Oats aren't just full of antioxidants. A 2012 study revealed that oats "possess a protein quality of high nutritional value." It's more than just protein that makes oatmeal a superfood, though. Registered dietitian Jessica Cording told Women's Health that oats are both a complex carbohydrate and a whole grain, which means they'll "break down more slowly in your body than white rice and white bread." In addition, the dietitian revealed that oats contain iron and B vitamins. And don't forget fiber. Alissa Rumsey, a registered dietitian and founder of Alissa Rumsey Nutrition and Wellness, said fiber is another important part of what makes oats so nutritious.

However, you can negate a lot of the benefits that come from eating oats if you drown your oatmeal in sugar. "Then you're just putting carbs on top of carbs," Cording explained. Instead, she suggested boosting plain oats with flax seed or preparing them with milk as opposed to water. You can even cook in egg whites to up your protein intake even more, according to the expert.

You'll produce more energy by eating oats

Registered dietitian Jessica Cording told Women's Health that oats contain good-for-you iron and B vitamins, but what does that even mean? Let's break it down. According to the Academy of Nutrition and Dietetics, iron's main purpose is to "carry oxygen in the hemoglobin of red blood cells throughout the body so cells can produce energy."

Women aged 19 to 50 need 18 milligrams of iron each day, and, unfortunately, many of us don't get the recommended amount on a daily basis. Thankfully though, oatmeal is here to save the day. One packet of instant oats contains 8.2 milligrams — nearly 46 percent of your daily value — of this energy-producing mineral.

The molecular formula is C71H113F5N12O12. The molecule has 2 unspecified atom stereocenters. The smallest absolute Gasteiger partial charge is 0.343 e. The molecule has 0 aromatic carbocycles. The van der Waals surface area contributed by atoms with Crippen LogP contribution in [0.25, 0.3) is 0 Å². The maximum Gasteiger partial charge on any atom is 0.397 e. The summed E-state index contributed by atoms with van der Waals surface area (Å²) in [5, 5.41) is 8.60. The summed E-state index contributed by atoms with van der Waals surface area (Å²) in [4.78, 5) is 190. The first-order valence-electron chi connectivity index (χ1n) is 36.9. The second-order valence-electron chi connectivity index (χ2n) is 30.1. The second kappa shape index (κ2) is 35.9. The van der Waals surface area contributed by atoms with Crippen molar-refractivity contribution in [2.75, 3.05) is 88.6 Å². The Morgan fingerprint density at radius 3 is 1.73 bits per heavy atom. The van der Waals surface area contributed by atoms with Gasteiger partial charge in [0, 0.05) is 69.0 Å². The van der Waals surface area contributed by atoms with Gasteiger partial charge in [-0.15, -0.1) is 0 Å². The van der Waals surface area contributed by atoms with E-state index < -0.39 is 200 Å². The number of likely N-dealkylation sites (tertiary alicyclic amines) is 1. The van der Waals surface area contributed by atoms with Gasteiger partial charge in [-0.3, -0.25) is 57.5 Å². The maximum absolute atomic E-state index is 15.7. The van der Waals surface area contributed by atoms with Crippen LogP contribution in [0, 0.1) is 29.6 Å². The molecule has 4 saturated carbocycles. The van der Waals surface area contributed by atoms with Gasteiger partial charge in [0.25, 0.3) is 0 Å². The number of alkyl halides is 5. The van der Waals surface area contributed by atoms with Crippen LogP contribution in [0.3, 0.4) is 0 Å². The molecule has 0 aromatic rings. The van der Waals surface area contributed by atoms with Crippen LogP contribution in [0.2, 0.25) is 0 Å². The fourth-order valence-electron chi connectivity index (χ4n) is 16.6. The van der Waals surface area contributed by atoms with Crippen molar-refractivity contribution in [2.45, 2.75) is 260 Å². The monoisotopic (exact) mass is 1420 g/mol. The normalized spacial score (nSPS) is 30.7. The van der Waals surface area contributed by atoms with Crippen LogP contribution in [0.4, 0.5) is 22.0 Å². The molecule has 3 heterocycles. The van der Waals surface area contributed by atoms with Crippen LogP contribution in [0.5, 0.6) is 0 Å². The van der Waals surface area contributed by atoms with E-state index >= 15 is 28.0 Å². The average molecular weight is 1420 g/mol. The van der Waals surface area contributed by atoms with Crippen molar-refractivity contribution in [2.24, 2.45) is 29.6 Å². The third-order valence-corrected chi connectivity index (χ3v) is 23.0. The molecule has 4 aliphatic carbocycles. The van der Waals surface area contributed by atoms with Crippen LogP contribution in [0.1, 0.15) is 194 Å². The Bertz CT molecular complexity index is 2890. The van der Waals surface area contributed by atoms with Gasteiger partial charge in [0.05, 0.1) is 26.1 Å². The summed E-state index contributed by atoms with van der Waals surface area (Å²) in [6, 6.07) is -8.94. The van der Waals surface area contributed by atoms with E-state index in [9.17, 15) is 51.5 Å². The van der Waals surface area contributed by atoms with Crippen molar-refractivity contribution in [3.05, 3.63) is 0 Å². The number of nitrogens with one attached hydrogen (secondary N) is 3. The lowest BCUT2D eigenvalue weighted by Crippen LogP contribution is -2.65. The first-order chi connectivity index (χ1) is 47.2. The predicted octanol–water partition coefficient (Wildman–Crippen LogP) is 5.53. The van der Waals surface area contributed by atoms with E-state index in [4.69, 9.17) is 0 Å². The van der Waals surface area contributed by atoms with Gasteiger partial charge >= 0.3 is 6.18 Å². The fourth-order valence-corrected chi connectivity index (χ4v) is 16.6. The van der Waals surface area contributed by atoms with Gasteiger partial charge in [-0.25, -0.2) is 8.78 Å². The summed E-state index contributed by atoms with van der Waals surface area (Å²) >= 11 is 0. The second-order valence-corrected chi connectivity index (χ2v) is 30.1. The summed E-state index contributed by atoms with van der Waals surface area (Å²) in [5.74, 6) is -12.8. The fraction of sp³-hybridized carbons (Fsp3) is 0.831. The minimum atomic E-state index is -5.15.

Likewise, B vitamins play an important role in helping your body produce energy. A packet of instant oatmeal contains 22 percent of your recommended vitamin B6 intake. Oats also contain 41 percent of your daily value of manganese, which is — you guessed it — yet another mineral that will help your body produce energy. This basically makes oatmeal the supreme breakfast food.

You'll feel fuller longer if you eat these kind of oats

If you're someone who gets hungry pretty much immediately after eating breakfast, you should consider switching your go-to morning meal to instant oats. In a study commissioned by PepsiCo R&D Nutrition's Quaker Oats Center of Excellence, researchers from the Pennington Biomedical Research Center compared instant oats, old-fashioned oats, and Honey Nut Cheerios cereal and compared the feeling of fullness each produced.